Morals…a sticky wicket! And I applaud your bravery and confidence, Adonai in taking it on in your very interesting series.
I may not be able to follow it all…but I’m learning stuff and new ways to look at it. Thanks.

KillgoreTrout
Member

I have a question about individual morals. Does morality increase or expand as one grows older? Is there an experience based morality? I know there are things I did as a much younger person that I wouldn’t even consider doing now.
I was exposed to religion (Christianity) as a young child and I learned some of the basic moral tenets. Mostly the 10 commandments. After growing really tired of my objections to going to church every Sunday, my mother finally gave up and said I didn’t have go to church anymore. My dad never went with us. He never really talked about religion and I got the impression that he wasn’t too fond of it, yet he was a moral man, to a large degree.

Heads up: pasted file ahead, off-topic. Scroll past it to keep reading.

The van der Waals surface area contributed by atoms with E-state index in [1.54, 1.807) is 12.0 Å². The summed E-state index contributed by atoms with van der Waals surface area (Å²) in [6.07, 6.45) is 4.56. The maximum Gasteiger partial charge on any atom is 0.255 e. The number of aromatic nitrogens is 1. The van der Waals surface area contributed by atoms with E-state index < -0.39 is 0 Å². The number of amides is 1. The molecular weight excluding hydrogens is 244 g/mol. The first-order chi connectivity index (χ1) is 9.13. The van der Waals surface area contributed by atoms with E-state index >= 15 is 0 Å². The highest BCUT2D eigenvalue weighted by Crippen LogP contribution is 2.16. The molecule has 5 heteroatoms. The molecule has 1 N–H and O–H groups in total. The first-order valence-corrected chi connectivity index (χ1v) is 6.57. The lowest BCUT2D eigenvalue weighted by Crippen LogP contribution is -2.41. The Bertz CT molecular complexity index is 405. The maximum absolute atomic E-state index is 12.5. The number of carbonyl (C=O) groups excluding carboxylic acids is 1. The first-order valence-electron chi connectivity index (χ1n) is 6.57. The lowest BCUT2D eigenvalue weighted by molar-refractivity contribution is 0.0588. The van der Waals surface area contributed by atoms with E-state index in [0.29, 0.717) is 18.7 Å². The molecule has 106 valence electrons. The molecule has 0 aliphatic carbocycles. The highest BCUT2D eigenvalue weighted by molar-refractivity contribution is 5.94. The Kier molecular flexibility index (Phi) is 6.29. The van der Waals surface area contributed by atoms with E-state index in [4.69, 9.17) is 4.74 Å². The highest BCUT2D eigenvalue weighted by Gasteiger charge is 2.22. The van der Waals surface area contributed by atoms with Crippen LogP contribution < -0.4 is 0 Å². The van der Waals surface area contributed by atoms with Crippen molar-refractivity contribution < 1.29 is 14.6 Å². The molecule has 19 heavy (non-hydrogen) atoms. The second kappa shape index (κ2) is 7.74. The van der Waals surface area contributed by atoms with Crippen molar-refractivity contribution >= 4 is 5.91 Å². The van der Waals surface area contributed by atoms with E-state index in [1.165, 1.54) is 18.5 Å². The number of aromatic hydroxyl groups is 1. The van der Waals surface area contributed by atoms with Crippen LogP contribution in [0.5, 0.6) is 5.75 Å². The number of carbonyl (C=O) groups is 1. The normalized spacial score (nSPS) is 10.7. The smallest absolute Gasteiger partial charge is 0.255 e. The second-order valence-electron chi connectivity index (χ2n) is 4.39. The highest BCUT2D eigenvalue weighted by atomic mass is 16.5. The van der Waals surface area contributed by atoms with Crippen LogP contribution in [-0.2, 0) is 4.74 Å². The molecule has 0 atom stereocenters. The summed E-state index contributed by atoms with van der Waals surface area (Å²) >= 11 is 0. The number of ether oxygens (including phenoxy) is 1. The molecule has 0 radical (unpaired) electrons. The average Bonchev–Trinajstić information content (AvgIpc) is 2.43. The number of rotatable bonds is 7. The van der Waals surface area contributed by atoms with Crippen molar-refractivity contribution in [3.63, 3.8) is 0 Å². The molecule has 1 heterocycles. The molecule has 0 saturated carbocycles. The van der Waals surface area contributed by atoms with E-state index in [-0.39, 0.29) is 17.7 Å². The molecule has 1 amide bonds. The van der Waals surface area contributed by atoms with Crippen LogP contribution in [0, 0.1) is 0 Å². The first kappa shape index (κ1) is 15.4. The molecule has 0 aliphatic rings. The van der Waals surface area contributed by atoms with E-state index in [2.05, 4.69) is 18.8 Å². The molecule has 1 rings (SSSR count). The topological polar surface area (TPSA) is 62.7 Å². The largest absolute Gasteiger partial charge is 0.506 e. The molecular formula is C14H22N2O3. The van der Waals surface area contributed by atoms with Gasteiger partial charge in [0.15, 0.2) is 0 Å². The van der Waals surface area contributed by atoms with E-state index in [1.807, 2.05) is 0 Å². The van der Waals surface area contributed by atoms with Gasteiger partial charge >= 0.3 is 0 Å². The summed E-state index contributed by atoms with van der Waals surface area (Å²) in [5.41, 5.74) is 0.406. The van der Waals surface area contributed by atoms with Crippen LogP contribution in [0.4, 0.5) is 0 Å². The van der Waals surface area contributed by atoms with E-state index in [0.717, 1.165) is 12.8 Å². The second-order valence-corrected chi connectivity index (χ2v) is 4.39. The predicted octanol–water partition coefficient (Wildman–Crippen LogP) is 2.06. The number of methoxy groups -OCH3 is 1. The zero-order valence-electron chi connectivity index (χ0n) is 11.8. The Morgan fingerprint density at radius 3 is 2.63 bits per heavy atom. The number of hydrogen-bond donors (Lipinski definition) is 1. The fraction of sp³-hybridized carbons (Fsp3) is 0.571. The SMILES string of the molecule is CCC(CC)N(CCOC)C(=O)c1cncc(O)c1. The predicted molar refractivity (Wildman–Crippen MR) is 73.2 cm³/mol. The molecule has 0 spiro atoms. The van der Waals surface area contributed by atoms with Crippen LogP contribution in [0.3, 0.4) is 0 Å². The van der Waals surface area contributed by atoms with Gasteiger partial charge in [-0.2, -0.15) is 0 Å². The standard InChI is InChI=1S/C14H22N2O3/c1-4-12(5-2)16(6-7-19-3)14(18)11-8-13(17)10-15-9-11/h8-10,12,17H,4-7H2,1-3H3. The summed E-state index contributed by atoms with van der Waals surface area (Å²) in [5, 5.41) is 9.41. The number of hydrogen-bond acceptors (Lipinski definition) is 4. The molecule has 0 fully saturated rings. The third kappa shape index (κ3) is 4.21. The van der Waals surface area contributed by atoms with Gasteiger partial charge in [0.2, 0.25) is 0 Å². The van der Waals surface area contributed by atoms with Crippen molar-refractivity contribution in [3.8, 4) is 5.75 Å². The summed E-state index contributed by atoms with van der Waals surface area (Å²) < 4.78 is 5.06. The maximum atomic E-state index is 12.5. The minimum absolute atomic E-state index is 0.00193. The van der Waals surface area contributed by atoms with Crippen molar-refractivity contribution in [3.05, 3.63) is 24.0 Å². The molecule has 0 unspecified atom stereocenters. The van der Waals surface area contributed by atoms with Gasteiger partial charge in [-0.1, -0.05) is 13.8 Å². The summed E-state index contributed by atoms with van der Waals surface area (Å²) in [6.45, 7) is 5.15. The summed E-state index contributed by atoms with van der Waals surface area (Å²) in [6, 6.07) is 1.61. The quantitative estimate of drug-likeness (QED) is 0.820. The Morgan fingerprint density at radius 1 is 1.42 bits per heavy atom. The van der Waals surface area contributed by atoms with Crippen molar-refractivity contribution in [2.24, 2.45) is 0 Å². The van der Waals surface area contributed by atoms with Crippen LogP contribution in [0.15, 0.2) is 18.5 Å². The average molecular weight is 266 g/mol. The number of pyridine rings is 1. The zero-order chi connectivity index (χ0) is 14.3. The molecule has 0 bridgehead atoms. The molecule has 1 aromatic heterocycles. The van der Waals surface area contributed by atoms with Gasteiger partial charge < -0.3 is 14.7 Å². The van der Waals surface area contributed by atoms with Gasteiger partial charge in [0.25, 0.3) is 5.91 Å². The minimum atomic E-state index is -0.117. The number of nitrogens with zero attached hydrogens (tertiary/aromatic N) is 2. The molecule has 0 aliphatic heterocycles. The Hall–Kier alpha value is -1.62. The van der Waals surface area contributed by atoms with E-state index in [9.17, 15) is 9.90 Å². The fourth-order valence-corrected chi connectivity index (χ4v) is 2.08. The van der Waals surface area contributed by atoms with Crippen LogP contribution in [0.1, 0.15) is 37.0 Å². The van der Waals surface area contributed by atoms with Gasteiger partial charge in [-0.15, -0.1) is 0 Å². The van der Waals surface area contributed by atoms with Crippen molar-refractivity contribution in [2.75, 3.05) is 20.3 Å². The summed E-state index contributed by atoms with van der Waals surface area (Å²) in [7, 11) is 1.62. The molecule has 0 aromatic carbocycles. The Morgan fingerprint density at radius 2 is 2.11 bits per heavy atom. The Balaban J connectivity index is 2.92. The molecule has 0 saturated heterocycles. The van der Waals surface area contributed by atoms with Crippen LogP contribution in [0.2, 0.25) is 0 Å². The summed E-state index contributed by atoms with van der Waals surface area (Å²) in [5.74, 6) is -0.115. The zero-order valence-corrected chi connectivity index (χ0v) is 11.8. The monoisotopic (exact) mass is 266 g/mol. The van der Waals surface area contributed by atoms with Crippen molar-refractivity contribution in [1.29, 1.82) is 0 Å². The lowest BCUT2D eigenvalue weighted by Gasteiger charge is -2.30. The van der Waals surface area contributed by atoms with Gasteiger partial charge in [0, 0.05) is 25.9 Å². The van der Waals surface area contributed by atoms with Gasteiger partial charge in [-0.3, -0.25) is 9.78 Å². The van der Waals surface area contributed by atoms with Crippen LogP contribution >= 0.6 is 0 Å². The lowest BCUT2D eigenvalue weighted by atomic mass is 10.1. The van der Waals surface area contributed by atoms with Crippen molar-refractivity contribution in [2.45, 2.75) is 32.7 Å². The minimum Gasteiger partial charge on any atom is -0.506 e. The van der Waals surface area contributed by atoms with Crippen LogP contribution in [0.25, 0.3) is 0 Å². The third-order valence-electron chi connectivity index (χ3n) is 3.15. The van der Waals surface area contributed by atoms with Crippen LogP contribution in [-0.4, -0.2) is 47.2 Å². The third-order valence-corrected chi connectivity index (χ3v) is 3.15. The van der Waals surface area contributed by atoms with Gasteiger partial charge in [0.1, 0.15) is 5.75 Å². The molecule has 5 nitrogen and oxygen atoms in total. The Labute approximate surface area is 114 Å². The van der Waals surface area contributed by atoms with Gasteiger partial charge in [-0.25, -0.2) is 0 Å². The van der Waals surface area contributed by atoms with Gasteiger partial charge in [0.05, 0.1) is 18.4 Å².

While young, my morality was based on the general morality I found among my peers (and some immorality as well).
As I got a little older I began to notice that morality varied somewhat between differing groups of people. I found that a lot of people made moral choices according to their politics. Which still goes on and will go on after I’m long gone. I guess it’s sort of the “chicken/egg” conundrum.
I didn’t find a guide to daily living until my mid forties. And that was the accidental discovery of Taoism.

whatsthatsound
Member

Hi KT, my belief is that morality most definitely SHOULD increase and expand as one grows older, and often does. What else are the lessons of life for, if not to increase our understanding and wisdom, thus helping us to make wiser, i.e. more moral decisions? The sad thing is when that doesn’t happen.